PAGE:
What makes a book series manly? Is it the action? The violence? The lack of female characters? Is it male wish-fulfillment? Misogyny? Or a combination of all these things?
I don't know the answer for sure, but I do know that these 11 fantasy series are all in their own unique way, very, very manly. This is not necessarily a good thing... but neither is it necessarily bad. Just grab your axe and your favorite loin cloth while we journey to the manliest realms fantasy fiction has to offer.
1) The Chronicles of Gor
There are 32 books in John Norman's Gor series, and they all have one thing common: sexy, sexy slave women. This fantasy series mostly stars Tarl Cabot, a British professor who just-so-happens to be a master swordsman, who is transported to the fantastic (although occasionally-invaded-by-aliens) land of Gor, which happens to be chock full of women who enjoy being dominated by men, sexually and otherwise. This would be somewhat less icky if the books didn't suggest female slavery was actually a pretty okay thing, or if the women didn't end up publicly humiliated in some fashion so much, or even just if the women didn't mind being beaten all the time. At any rate, when Daw Books decided to stop publishing the Gor series, author Norman suggested it was because of a vast feminist conspiracy in the publishing world, so… yeah.
2) Conan the Barbarian
The hulking, muscled barbarian known as Conan is male wish-fulfillment at its most basic: Conan is a killer of evil men and monsters, adventurer, thief, mercenary, pirate, king, and lover of ladies. Although he's giant and muscled, he still has the agility of a panther, which serves him well on the battlefield and in the bedroom; he's also genuinely smart and cunning, which many of his foes underestimate (and sometimes his media portrayals, too). Despite being a barbarian, he has a rigorous code of honor, making him more or less the ultimate man. And before you start comparing Conan to Gor, it should be noted the concubine Conan slept with he eventually married and made queen, and besides, she was a badass with a bow and arrow, fending a few would-be assassins. The Conan series has plenty of princesses in peril, but Conan's main love interest wasn't one of them.
3) The Sword of Truth
Terry Goodkind's 12-volume Sword of Truth series is a pretty standard fantasy story: A wizard makes Richard Cypher a Seeker of Truth, he gets a Sword of Truth, he fights the evil tyrant Darken Rahl, who [spoiler] ends up being Richard's dad. And then he fights some other folk. Along the way he falls in love with Kahlen, who who isn't awful or evil, but does end up a damsel in distress approximately 18 bazillion times over the course of the series. It's traditionally manly!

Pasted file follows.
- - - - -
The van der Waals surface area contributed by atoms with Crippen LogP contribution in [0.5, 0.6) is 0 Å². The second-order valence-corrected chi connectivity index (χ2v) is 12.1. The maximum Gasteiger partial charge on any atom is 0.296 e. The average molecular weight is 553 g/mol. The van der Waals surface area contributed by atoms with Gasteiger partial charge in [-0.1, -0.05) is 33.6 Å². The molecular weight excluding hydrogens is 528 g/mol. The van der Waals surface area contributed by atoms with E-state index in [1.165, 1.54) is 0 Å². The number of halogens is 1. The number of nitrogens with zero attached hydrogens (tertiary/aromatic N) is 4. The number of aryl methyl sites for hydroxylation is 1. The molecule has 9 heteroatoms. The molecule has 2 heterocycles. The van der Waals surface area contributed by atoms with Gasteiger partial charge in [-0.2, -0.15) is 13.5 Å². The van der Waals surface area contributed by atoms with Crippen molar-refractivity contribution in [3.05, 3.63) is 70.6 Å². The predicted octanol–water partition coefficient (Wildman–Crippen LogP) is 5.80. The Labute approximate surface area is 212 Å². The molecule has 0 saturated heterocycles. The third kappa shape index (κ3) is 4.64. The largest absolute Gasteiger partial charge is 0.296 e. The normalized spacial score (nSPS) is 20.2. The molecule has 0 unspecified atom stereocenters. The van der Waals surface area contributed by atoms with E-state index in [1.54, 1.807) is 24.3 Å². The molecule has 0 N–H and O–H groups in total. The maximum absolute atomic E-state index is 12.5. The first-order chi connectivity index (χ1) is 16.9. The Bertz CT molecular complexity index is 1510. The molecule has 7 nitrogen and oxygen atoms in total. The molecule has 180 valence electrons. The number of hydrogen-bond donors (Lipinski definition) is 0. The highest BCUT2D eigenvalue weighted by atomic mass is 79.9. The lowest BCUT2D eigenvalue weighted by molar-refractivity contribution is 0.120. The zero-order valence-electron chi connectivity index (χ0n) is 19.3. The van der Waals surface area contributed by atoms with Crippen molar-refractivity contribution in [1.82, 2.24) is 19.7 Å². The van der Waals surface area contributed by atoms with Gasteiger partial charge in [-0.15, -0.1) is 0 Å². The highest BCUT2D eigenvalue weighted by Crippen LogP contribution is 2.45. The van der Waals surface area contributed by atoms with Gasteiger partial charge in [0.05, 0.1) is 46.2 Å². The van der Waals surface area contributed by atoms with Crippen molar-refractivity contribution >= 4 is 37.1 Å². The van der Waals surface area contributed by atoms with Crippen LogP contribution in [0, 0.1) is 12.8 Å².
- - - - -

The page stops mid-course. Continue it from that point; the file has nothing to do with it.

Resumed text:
4) The Drenai Saga
David Gemmell's first book was titled Legend, about 10,000 men defending a fortress and against an invading force of 500,000 barbarians — specifically, it's about two of them, Regnak Wanderer and the older warrior Druss, who basically lead the fortress' defense. Since Legend is one long battle, it's obviously full of fighting, blood, heroism, the comradery of men, blood, awesome before-the-fight pep talks and men being men around other men –- and the other 10 books in The Drenai Saga are pretty much about the same things. There are a few women populating the books, who actually tend to be badasses themselves, but they pretty much instantly fall in love with the male protagonists. That tends to happen when your characters are so damn manly, I guess.
5) The Chronicles of Thomas Covenant
Stephen Donaldson's saga of leprous author Thomas Covenant begins with the titular character raping a woman, because he's pretty sure she's a dream. While Covenant misses the point, Donaldson doesn't, because he's trying to establish two things: 1) his protagonist Thomas Covenant is an intensely awful person and 2) this series is about Covenant's psychological journey, not anyone else's. The books follow Covenant as he tries to figure out whether the fantasy realm he keeps slipping into is real, while the series examines the question that even if it's not, do Covenant's actions matter? One shouldn't assume Donaldson is condoning anything Covenant does, but at same time, reading about the adventures of this awful, awful man isn't for everyone.
6) The Dark Tower